WFH Smiths: Retailer to cut jobs due to reduced footfall

September 2, 2020

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3 min read

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What's going on here?

High Street retailer WH Smith is considering cutting 1,500 jobs due to low footfall suffered resulting from the coronavirus pandemic.

What does this mean?

The stationery and book retailer has cut around 11% of its workforce as a cost cutting measure following pandemic-induced losses and site closures may still follow. The company’s travel sites have been hardest hit, as airports and railway stations have seen few customers as lockdown has been gradually eased. The company’s revenue fell by a staggering 92% in the first month of lockdown.

WH Smith had relied heavily on its travel sites as a way of avoiding the shift online that had been impacting other high street stores; these sites made around three-fifths of the business’ profit. The company predicts that it will make a loss of between £70m and £75m from April 2020 to the end of its financial year in August. Whilst the re-opening of the hospitality industry on 4 July 2020 led to a boost in travel and spending, public fear of a second wave of infections has meant many are still staying at home.

What's the big picture effect?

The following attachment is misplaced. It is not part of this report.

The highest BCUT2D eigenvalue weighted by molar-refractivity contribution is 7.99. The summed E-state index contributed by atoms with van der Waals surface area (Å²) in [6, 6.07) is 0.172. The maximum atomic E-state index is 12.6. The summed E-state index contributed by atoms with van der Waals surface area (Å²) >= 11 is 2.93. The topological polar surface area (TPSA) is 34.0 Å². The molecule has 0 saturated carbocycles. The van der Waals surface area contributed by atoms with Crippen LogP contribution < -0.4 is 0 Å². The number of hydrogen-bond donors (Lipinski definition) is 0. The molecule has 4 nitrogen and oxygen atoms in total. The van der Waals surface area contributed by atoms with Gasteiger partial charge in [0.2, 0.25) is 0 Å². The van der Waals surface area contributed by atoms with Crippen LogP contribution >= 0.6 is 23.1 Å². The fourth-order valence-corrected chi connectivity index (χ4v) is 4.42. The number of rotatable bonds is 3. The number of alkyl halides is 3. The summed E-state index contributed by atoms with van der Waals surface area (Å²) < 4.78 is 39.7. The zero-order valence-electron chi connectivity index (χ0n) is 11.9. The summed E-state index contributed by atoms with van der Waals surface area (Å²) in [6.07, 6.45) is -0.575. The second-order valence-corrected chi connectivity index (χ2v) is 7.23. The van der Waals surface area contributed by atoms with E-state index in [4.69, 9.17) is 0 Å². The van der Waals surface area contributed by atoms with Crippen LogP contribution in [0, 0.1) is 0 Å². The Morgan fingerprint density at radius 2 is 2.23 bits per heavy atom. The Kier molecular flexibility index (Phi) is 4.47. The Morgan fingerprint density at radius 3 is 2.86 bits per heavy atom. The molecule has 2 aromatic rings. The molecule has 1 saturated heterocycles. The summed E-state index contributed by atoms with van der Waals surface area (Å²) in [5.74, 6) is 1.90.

WH Smith is just one of many high street names being forced to cut jobs and consider site closures because of the pandemic. Clothing retailer M&Co has said it is cutting 340 jobs and closing 47 stores, while betting shop William Hill has said that 119 of its sites will not reopen post lockdown. Pizza Express, DW Sports and Hays Travel have also announced plans that could put jobs at risk. In total, over 40,000 members of staff have been made redundant in the hospitality and retail industries since the start of the pandemic; there are fears that footfall on Britain’s highstreets may never return to pre-Covid levels. According to the CEBR economic thinktank, London commuters alone would have spent £2.3bn in shops, pubs and restaurants between March and June 2020 if they had been commuting as normal, highlighting the damage the pandemic has had on the economy. 

It is feared that these job losses are just the tip of the iceberg; many businesses are being forced to decide whether to keep furloughed staff as sites re-open. As the furlough scheme is brought to an end, we can expect to see an increase in redundancies due to this. The Office for Budget Responsibility has forecasted that unemployment will rise to 3.6m by the end of the year.

WH Smith has estimated that job cuts and associated business restructuring would cost between £15-19m. This high street disruption provides commercial law firms with an opportunity to be involved in the restructuring and insolvency processes. A lot of the work that city firms do revolves around corporate restructures and insolvencies, and lawyers can be involved through providing advice on the best course of action, or advising on the sale of assets. Linklaters, for example, has been drafted in to assist lingerie retailer Victoria’s Secret, as the business fell into administration in June.

The news from WH Smith is as bleak as it is unsurprising. As a nation, we are just beginning to come to terms with the fallout of the pandemic and lockdown. For so long as the high street remains sparse, retailers will be forced to make tough decisions.

Report written by Rowenna Allen

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